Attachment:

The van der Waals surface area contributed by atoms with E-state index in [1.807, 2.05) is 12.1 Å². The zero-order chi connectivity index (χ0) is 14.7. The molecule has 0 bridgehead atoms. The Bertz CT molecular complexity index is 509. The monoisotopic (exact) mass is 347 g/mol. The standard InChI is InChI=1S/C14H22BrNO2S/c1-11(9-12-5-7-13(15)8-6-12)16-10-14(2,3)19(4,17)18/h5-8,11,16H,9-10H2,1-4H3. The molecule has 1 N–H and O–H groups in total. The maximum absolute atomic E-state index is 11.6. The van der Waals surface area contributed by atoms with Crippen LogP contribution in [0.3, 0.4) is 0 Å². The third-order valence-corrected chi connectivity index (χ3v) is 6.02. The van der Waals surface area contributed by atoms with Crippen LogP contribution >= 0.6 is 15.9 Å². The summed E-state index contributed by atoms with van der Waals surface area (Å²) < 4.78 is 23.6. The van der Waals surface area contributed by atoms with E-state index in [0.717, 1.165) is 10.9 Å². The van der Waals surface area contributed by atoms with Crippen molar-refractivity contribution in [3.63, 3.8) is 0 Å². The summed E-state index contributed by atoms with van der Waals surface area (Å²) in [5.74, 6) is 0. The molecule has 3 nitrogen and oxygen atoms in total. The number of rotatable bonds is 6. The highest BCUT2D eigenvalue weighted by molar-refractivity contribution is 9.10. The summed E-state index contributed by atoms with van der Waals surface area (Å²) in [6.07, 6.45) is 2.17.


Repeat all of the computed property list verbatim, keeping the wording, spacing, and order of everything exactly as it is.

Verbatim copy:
The van der Waals surface area contributed by atoms with E-state index in [1.807, 2.05) is 12.1 Å². The zero-order chi connectivity index (χ0) is 14.7. The molecule has 0 bridgehead atoms. The Bertz CT molecular complexity index is 509. The monoisotopic (exact) mass is 347 g/mol. The standard InChI is InChI=1S/C14H22BrNO2S/c1-11(9-12-5-7-13(15)8-6-12)16-10-14(2,3)19(4,17)18/h5-8,11,16H,9-10H2,1-4H3. The molecule has 1 N–H and O–H groups in total. The maximum absolute atomic E-state index is 11.6. The van der Waals surface area contributed by atoms with Crippen LogP contribution in [0.3, 0.4) is 0 Å². The third-order valence-corrected chi connectivity index (χ3v) is 6.02. The van der Waals surface area contributed by atoms with Crippen LogP contribution >= 0.6 is 15.9 Å². The summed E-state index contributed by atoms with van der Waals surface area (Å²) < 4.78 is 23.6. The van der Waals surface area contributed by atoms with E-state index in [0.717, 1.165) is 10.9 Å². The van der Waals surface area contributed by atoms with Crippen molar-refractivity contribution in [3.63, 3.8) is 0 Å². The summed E-state index contributed by atoms with van der Waals surface area (Å²) in [5.74, 6) is 0. The molecule has 3 nitrogen and oxygen atoms in total. The number of rotatable bonds is 6. The highest BCUT2D eigenvalue weighted by molar-refractivity contribution is 9.10. The summed E-state index contributed by atoms with van der Waals surface area (Å²) in [6.07, 6.45) is 2.17.